This study presents the results of an empirical test of two hypotheses concerning the quality of business method patents. The hypotheses are motivated by two frequently voiced criticisms of those patents: that their scope is overly broad and that they cite too little prior art. Using a sample of over 3,500 data processing, software, and internet patents granted between 1975 and 1999, I find little support for these criticisms. Rather, I find that business method patents are not broader and do not cite less prior art than comparable patents. While these findings don't completely exonerate business method patents of the charges of inferior quality, they do suggest that, at a minimum, they are no worse than comparable patents, at least along these two dimensions of quality.
"There are persistent reports that patents in the software area, perhaps especially, patents for 'business methods' implemented in software, are of extremely poor quality.
-Robert Merges, UC Berkeley Law Professor
"The burden of proof is not for the people who defend property rights, but for those who want to take them away."
-Jay Walker, founder of Walker Digital, an Internet R&D laboratory
Although patents for business methods implemented in software have been granted for a several decades (United States Patent & Trademark Office, 2001), they gained considerable notoriety and acceptance after the 1998 "State Street" decision laid to rest longstanding, and "ill-conceived" objections to them (State Street Bank & Trust Co. v. Signature Financial Group, Inc. , Fed. Cir. 1998). The court's affirmation of the patentability of mathematical algorithms performed by computers which provided "useful, concrete, and tangible" results were many. New applications for business method patents more than sextupled, climbing from 1320 in 1998 to nearly 8000 by the year 2001. There was also an sharp increase in the quantity, amplitude, and range of the concerns raised in the press (Krigel 1998; Sandburg 1999; Gleick 2000; Dorny 2001) and by legal scholars (e.g. Merges 1999; Thomas 1999; Dreyfuss 2000, 2001 ; Bagley 2001 ; Meurer 2002) about patents on methods of doing business, especially those involving the conduct of e-commerce, e.g. Amazon.com's "1-click" patent. In the spring of 2000, under mounting pressure, the United States Patent & Trademark Office (USPTO) announced a patent quality improvement initiative which incorporated many of the changes proposed by its harshest critics and its staunchest defenders (Dickinson 2000).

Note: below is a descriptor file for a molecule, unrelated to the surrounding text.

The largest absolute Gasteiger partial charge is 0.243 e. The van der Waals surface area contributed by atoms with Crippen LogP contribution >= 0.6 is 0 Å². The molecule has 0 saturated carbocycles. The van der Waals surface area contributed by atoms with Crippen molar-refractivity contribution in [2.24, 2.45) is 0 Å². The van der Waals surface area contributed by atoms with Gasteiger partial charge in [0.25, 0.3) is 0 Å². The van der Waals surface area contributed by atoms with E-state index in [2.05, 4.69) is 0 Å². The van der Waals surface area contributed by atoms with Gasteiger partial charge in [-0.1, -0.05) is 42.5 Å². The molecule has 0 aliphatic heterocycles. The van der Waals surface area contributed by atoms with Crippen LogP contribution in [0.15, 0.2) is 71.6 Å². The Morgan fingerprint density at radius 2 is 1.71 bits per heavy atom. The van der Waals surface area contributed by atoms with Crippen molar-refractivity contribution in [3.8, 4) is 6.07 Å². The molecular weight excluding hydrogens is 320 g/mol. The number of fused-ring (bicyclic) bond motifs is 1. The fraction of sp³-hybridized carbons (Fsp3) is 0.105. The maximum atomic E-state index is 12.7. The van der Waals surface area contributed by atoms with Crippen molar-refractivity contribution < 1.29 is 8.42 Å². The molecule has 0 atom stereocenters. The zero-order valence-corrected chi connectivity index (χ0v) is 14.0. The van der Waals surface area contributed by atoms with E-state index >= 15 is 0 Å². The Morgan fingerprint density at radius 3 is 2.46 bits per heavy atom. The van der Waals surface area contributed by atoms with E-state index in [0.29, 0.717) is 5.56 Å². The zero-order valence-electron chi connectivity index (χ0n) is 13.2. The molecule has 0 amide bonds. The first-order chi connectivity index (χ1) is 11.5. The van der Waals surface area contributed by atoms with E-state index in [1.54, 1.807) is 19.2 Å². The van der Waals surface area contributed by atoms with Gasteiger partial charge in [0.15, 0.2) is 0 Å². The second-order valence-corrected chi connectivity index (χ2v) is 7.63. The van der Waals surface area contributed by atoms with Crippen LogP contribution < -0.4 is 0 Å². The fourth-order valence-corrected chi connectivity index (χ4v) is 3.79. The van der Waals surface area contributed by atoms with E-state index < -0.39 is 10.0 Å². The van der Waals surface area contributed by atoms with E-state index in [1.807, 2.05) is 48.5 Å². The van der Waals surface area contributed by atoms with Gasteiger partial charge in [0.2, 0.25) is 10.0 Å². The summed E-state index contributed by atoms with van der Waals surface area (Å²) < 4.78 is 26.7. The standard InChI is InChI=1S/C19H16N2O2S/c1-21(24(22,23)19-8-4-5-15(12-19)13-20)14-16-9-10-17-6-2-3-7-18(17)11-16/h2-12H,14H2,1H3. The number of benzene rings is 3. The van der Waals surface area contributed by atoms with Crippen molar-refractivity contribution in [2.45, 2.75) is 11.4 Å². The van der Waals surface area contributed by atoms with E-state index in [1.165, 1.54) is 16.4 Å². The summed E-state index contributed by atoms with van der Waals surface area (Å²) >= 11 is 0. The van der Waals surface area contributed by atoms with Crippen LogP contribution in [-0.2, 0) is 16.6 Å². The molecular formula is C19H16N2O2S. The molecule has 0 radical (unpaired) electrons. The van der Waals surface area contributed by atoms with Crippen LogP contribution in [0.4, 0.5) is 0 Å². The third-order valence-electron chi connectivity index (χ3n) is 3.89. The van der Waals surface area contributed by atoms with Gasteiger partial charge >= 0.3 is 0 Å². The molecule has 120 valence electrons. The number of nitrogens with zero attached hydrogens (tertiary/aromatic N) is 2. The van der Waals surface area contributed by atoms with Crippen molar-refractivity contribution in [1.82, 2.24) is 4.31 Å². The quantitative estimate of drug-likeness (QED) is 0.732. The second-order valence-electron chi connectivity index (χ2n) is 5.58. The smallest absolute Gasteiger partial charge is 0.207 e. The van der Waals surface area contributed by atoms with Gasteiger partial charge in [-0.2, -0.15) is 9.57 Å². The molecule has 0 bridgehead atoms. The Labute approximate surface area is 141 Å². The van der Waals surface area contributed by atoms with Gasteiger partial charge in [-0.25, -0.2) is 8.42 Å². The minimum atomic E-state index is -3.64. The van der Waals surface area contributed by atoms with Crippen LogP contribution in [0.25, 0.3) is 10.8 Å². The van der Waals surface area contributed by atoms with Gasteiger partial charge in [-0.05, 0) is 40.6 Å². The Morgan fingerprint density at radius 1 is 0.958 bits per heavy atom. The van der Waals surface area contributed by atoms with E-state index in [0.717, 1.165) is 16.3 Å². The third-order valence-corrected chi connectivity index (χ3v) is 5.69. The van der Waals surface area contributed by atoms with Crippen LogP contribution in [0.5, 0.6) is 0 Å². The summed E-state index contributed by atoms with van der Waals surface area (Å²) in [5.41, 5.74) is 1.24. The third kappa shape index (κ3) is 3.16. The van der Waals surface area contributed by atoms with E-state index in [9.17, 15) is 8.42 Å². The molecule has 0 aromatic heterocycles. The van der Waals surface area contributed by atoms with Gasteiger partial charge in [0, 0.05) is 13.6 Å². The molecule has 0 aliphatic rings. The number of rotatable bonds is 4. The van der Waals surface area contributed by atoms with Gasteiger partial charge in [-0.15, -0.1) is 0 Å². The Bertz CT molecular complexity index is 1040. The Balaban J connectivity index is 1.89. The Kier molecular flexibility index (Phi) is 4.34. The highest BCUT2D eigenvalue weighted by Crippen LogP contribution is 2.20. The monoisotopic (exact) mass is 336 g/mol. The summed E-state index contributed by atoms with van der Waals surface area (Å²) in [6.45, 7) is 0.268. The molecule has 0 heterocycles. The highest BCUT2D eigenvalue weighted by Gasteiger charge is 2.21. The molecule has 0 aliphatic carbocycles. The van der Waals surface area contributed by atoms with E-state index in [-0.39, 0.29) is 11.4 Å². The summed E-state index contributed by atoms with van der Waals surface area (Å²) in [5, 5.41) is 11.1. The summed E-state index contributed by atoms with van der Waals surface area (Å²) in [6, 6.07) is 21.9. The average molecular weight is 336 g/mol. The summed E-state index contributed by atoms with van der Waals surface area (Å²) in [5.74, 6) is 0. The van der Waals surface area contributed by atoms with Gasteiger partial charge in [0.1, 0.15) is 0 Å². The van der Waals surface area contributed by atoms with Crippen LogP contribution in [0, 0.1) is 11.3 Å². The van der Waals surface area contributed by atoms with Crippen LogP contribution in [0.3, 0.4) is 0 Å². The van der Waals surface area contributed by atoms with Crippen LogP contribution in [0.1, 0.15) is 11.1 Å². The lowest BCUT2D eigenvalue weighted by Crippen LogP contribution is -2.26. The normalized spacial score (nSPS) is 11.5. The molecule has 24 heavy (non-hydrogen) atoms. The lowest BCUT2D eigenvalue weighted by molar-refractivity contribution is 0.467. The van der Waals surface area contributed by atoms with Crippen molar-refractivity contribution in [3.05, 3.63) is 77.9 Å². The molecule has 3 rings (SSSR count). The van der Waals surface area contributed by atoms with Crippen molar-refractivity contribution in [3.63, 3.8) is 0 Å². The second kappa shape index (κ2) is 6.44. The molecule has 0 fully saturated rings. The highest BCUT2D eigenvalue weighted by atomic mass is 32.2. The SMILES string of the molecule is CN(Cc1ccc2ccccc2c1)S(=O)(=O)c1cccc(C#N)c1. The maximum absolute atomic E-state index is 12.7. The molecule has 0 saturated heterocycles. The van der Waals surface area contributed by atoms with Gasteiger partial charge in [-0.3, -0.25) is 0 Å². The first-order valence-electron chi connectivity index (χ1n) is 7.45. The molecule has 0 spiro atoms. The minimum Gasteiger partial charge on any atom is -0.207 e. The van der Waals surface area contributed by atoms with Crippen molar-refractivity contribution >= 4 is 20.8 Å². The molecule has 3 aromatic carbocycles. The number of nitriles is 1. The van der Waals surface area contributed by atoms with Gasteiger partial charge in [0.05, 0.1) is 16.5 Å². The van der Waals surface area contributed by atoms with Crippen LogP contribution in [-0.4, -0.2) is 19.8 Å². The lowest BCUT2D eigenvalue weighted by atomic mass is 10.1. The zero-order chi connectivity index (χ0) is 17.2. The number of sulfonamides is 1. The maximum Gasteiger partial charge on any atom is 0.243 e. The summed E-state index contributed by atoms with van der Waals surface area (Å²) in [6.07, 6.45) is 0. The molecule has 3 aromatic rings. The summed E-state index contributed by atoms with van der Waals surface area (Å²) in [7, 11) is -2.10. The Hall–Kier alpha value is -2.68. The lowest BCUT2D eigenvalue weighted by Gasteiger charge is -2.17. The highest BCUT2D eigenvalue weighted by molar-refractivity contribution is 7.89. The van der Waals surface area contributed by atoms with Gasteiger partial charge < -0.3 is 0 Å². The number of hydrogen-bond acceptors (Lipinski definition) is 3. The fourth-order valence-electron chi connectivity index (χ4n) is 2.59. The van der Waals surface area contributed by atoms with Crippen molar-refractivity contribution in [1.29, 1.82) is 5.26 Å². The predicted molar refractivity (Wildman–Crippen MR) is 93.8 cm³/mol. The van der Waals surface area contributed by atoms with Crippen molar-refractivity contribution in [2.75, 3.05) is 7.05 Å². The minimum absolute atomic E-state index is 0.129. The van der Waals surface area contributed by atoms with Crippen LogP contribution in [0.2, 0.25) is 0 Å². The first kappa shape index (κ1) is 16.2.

Impatient and distrustful of the USPTO's willingness and ability to reform the examination of business method patents, new legislation was passed which limited how patents on methods of doing business could be used against alleged infringers (e.g. American Inventors Protection Act of 1999). The Business Method Patent Improvement Act of 2000, a bill which never emerged from committee, proposed that business method patents, and only business method patents, meet new and higher statutory requirements. Also in 2000, Amazon.com founder Jeff Bezos, relenting to harsh criticism about his firm's decision to enforce it's "1-click" patent against Barnes & Noble.com, sponsored a web-site known as "Bounty Quest" which offered money to on-line sleuths to uncover examples of prior art which could be used to invalidate several well-known and many less known business method patents (Felton 2001). For many, however, these changes and recommendations were too little done too late to prevent what, for most, had become a foregone conclusion: that patents on business methods were possessed of substandard quality and would, as a result of that low quality, eventuate more harm than good for the software industry and the broader economy, introduce more rather than less subjectivity into these patents' examination, and increase the amount of litigation in this …